- Define college success and examine strategies to achieve success in college
A Personal Definition for Success
How do you define college success? The definition really depends on you. You might think that “success” is earning an associate’s degree or attending classes in a four-year college. Maybe success is a bachelor’s or master’s degree or a Ph.D. Maybe success means receiving a certificate of completion or finishing skill-based training.
You might be thinking of other measures of college success, too—like grades. For instance, you might be unhappy with anything less than an A in a course, although maybe this depends on the difficulty of the subject. As long as you pass with a C, you might be perfectly content.
To help you start to define what success means to you, take this quick self-assessment about your college goals and beyond. How many of these items are important to you?
|I want to be able to . . .||YES||NO|
|Change my major during my college years|
|Have good relationships with my professors|
|Be eligible for financial aid|
|Be eligible for scholarships|
|Get good grades and awards|
|Get reductions on my car insurance|
|Prove to my employer that I can work hard|
|Keep my parents happy|
|Make social or professional connections|
|Get a better job after graduation|
Each of us has a different combination of answers to the questions above, but nearly every student in college answers yes to at least one of these questions. At the same time, we can’t be successful all the time at everything. We have to balance our energy and our focus, to get what we really want.
Deciding to go to college has an opportunity cost. An opportunity cost is based on the economic principle that there are limited resources available and choices must be made. Examples of resources would be things like time and money. If you are spending time doing something, you must give up doing something else you want to do. That is the opportunity cost of your choice. Going to college will have an opportunity cost in your life. An important question to ask at the beginning of your college venture is: what are you willing to trade-off for going to college?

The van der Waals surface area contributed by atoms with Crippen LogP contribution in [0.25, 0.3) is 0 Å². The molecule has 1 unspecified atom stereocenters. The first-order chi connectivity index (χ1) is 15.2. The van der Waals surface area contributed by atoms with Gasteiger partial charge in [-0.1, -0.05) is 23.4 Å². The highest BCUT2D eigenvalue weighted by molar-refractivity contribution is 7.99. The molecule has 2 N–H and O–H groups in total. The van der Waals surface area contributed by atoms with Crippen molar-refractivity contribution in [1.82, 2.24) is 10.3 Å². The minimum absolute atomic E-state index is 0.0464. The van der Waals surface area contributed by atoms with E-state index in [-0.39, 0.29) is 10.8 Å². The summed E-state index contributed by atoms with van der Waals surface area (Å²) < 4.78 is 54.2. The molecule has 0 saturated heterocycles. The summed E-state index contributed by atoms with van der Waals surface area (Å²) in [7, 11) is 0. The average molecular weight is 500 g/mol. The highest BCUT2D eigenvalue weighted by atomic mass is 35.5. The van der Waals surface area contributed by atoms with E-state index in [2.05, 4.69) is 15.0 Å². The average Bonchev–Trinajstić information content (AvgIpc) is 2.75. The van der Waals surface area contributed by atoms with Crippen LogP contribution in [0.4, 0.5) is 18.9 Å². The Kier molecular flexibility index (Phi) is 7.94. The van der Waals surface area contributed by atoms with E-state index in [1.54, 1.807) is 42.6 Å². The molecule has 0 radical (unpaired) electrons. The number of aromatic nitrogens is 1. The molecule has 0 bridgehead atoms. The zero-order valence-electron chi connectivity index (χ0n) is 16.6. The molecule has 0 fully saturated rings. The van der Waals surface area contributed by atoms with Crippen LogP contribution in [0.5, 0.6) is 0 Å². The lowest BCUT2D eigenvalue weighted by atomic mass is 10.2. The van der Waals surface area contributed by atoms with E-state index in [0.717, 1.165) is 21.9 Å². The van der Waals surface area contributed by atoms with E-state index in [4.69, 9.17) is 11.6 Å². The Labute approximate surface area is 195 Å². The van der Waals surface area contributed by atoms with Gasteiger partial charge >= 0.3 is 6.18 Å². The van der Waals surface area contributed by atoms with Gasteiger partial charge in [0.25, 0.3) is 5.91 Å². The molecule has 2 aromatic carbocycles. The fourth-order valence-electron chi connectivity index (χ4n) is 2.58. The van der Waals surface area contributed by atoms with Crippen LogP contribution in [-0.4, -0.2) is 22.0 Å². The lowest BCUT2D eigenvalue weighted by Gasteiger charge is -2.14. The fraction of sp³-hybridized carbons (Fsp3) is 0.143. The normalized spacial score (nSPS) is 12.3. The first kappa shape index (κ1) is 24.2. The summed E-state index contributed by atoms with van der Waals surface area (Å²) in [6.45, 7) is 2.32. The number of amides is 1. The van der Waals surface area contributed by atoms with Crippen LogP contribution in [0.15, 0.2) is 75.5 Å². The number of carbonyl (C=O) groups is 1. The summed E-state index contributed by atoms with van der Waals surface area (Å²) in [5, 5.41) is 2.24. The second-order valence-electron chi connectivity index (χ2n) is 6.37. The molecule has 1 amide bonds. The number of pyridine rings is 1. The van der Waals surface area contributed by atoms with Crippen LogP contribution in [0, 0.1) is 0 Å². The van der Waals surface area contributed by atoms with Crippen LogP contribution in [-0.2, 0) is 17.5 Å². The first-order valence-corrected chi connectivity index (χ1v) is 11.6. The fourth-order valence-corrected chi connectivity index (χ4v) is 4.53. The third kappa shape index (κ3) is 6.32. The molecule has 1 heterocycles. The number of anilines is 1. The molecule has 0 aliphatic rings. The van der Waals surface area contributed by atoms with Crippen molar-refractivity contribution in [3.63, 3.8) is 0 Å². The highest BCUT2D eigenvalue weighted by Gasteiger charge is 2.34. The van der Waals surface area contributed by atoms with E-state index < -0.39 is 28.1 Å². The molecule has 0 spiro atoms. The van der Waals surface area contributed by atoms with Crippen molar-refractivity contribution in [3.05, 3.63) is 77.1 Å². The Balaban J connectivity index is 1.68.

Opportunity costs are tied to the idea of return on investment. Once you make an investment of your time and money in college, what investment are you hoping to get in return? How you define success in relation to your college experience impacts how you see the concept of return on investment. Some ways to gauge the return on your college investment include the following: job opportunities after college, financial benefits, social network/connections made while attending college, development of communication and other “soft skills,” and personal enrichment and/or happiness.
What kinds of trade-offs do you think succeeding in college will require of you? How do you think you might explain these trade-offs to someone who isn’t in college or never attended college?
Strategies to Achieve Success
Most students want to be successful in their courses, yet not all college students are. We’ve talked already about common misconceptions about not being “smart enough” for college. Some students suffer from impostor syndrome, or a feeling that they are impostors and don’t belong in college. Impostor syndrome is real and challenging.